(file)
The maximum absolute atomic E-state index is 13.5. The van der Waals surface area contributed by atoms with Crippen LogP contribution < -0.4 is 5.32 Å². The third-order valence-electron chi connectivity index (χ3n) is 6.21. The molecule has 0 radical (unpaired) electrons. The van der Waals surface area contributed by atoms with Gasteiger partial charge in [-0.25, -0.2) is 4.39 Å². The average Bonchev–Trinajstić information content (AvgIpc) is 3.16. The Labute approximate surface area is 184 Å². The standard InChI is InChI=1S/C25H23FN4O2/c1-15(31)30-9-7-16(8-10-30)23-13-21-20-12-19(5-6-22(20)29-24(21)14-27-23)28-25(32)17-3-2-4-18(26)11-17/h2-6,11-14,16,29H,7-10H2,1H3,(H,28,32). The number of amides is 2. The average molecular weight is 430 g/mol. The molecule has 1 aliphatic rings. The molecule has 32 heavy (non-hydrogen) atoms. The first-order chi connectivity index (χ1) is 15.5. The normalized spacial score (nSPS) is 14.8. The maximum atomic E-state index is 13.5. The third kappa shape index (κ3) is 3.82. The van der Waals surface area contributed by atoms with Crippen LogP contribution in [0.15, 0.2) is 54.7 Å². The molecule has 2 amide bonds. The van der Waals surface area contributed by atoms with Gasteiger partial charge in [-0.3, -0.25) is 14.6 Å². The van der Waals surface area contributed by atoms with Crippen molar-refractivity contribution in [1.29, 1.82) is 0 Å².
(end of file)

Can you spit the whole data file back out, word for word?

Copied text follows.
The maximum absolute atomic E-state index is 13.5. The van der Waals surface area contributed by atoms with Crippen LogP contribution < -0.4 is 5.32 Å². The third-order valence-electron chi connectivity index (χ3n) is 6.21. The molecule has 0 radical (unpaired) electrons. The van der Waals surface area contributed by atoms with Gasteiger partial charge in [-0.25, -0.2) is 4.39 Å². The average Bonchev–Trinajstić information content (AvgIpc) is 3.16. The Labute approximate surface area is 184 Å². The standard InChI is InChI=1S/C25H23FN4O2/c1-15(31)30-9-7-16(8-10-30)23-13-21-20-12-19(5-6-22(20)29-24(21)14-27-23)28-25(32)17-3-2-4-18(26)11-17/h2-6,11-14,16,29H,7-10H2,1H3,(H,28,32). The number of amides is 2. The average molecular weight is 430 g/mol. The molecule has 1 aliphatic rings. The molecule has 32 heavy (non-hydrogen) atoms. The first-order chi connectivity index (χ1) is 15.5. The normalized spacial score (nSPS) is 14.8. The maximum atomic E-state index is 13.5. The third kappa shape index (κ3) is 3.82. The van der Waals surface area contributed by atoms with Crippen LogP contribution in [0.15, 0.2) is 54.7 Å². The molecule has 2 amide bonds. The van der Waals surface area contributed by atoms with Gasteiger partial charge in [-0.3, -0.25) is 14.6 Å². The van der Waals surface area contributed by atoms with Crippen molar-refractivity contribution in [1.29, 1.82) is 0 Å².